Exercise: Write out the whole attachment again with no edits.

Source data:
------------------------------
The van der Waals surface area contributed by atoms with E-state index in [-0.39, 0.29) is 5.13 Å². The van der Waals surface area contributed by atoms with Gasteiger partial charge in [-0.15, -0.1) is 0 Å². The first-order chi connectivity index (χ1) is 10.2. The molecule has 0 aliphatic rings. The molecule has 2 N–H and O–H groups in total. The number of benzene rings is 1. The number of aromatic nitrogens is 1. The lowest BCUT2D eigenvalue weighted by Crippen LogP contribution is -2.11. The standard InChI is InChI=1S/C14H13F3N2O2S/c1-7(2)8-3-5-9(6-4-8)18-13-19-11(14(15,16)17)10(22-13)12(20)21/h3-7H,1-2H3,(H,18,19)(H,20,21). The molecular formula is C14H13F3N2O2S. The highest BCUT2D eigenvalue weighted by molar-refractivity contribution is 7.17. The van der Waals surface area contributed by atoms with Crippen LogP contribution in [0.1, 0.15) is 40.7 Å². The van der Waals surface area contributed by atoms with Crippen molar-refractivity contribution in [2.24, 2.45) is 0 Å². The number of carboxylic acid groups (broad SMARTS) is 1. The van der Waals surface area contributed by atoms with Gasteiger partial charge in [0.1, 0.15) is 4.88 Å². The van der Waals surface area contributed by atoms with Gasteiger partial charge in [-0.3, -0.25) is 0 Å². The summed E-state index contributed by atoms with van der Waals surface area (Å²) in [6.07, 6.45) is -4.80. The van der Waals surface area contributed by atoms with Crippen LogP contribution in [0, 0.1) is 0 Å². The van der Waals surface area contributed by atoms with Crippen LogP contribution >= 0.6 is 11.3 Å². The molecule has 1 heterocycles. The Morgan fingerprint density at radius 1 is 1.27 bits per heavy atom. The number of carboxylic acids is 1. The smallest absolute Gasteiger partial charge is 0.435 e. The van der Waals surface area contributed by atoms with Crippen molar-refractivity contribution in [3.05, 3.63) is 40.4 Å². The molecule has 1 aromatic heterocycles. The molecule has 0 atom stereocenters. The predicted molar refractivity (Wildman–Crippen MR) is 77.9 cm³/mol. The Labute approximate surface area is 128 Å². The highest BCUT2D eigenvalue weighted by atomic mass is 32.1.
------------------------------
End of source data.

The van der Waals surface area contributed by atoms with E-state index in [-0.39, 0.29) is 5.13 Å². The van der Waals surface area contributed by atoms with Gasteiger partial charge in [-0.15, -0.1) is 0 Å². The first-order chi connectivity index (χ1) is 10.2. The molecule has 0 aliphatic rings. The molecule has 2 N–H and O–H groups in total. The number of benzene rings is 1. The number of aromatic nitrogens is 1. The lowest BCUT2D eigenvalue weighted by Crippen LogP contribution is -2.11. The standard InChI is InChI=1S/C14H13F3N2O2S/c1-7(2)8-3-5-9(6-4-8)18-13-19-11(14(15,16)17)10(22-13)12(20)21/h3-7H,1-2H3,(H,18,19)(H,20,21). The molecular formula is C14H13F3N2O2S. The highest BCUT2D eigenvalue weighted by molar-refractivity contribution is 7.17. The van der Waals surface area contributed by atoms with Crippen LogP contribution in [0.1, 0.15) is 40.7 Å². The van der Waals surface area contributed by atoms with Crippen molar-refractivity contribution in [2.24, 2.45) is 0 Å². The number of carboxylic acid groups (broad SMARTS) is 1. The van der Waals surface area contributed by atoms with Gasteiger partial charge in [0.1, 0.15) is 4.88 Å². The van der Waals surface area contributed by atoms with Gasteiger partial charge in [-0.3, -0.25) is 0 Å². The summed E-state index contributed by atoms with van der Waals surface area (Å²) in [6.07, 6.45) is -4.80. The van der Waals surface area contributed by atoms with Crippen LogP contribution in [0, 0.1) is 0 Å². The van der Waals surface area contributed by atoms with Crippen LogP contribution >= 0.6 is 11.3 Å². The molecule has 1 heterocycles. The Morgan fingerprint density at radius 1 is 1.27 bits per heavy atom. The number of carboxylic acids is 1. The smallest absolute Gasteiger partial charge is 0.435 e. The van der Waals surface area contributed by atoms with Crippen molar-refractivity contribution in [3.05, 3.63) is 40.4 Å². The molecule has 1 aromatic heterocycles. The molecule has 0 atom stereocenters. The predicted molar refractivity (Wildman–Crippen MR) is 77.9 cm³/mol. The Labute approximate surface area is 128 Å². The highest BCUT2D eigenvalue weighted by atomic mass is 32.1.